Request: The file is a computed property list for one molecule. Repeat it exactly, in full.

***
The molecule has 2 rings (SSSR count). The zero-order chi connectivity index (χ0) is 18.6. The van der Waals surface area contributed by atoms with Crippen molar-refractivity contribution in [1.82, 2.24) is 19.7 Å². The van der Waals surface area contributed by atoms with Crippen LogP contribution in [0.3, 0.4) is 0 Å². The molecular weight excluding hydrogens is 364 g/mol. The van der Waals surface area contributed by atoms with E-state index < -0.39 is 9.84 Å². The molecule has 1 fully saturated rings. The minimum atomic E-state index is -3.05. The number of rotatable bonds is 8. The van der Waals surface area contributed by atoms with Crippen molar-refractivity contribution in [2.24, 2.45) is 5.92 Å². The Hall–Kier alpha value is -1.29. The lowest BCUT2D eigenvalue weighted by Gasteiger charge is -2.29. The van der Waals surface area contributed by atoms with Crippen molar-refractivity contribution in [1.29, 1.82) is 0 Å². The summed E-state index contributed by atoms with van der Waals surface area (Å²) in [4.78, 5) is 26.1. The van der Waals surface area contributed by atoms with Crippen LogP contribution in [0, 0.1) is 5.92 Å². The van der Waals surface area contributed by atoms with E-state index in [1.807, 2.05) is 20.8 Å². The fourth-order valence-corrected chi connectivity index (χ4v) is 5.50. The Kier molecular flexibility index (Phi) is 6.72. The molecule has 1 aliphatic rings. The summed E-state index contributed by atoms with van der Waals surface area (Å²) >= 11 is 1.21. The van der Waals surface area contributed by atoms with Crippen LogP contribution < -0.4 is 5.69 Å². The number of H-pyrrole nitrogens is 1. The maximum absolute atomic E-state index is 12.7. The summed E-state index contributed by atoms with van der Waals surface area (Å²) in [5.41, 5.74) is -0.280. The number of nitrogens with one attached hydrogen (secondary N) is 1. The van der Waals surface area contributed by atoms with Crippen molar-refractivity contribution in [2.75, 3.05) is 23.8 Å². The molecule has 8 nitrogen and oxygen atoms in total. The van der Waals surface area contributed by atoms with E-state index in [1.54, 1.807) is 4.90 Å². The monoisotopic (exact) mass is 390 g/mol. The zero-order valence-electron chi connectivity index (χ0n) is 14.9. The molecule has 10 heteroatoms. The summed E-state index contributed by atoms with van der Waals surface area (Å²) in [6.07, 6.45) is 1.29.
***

The molecule has 2 rings (SSSR count). The zero-order chi connectivity index (χ0) is 18.6. The van der Waals surface area contributed by atoms with Crippen molar-refractivity contribution in [1.82, 2.24) is 19.7 Å². The van der Waals surface area contributed by atoms with Crippen LogP contribution in [0.3, 0.4) is 0 Å². The molecular weight excluding hydrogens is 364 g/mol. The van der Waals surface area contributed by atoms with E-state index < -0.39 is 9.84 Å². The molecule has 1 fully saturated rings. The minimum atomic E-state index is -3.05. The number of rotatable bonds is 8. The van der Waals surface area contributed by atoms with Crippen molar-refractivity contribution in [2.24, 2.45) is 5.92 Å². The Hall–Kier alpha value is -1.29. The lowest BCUT2D eigenvalue weighted by Gasteiger charge is -2.29. The van der Waals surface area contributed by atoms with Crippen molar-refractivity contribution in [1.29, 1.82) is 0 Å². The summed E-state index contributed by atoms with van der Waals surface area (Å²) in [4.78, 5) is 26.1. The van der Waals surface area contributed by atoms with Crippen LogP contribution in [0, 0.1) is 5.92 Å². The van der Waals surface area contributed by atoms with E-state index in [1.807, 2.05) is 20.8 Å². The fourth-order valence-corrected chi connectivity index (χ4v) is 5.50. The Kier molecular flexibility index (Phi) is 6.72. The molecule has 1 aliphatic rings. The summed E-state index contributed by atoms with van der Waals surface area (Å²) >= 11 is 1.21. The van der Waals surface area contributed by atoms with Crippen LogP contribution < -0.4 is 5.69 Å². The number of H-pyrrole nitrogens is 1. The maximum absolute atomic E-state index is 12.7. The summed E-state index contributed by atoms with van der Waals surface area (Å²) in [5.41, 5.74) is -0.280. The number of nitrogens with one attached hydrogen (secondary N) is 1. The van der Waals surface area contributed by atoms with Crippen molar-refractivity contribution in [2.75, 3.05) is 23.8 Å². The molecule has 8 nitrogen and oxygen atoms in total. The van der Waals surface area contributed by atoms with E-state index in [1.54, 1.807) is 4.90 Å². The monoisotopic (exact) mass is 390 g/mol. The zero-order valence-electron chi connectivity index (χ0n) is 14.9. The molecule has 10 heteroatoms. The summed E-state index contributed by atoms with van der Waals surface area (Å²) in [6.07, 6.45) is 1.29.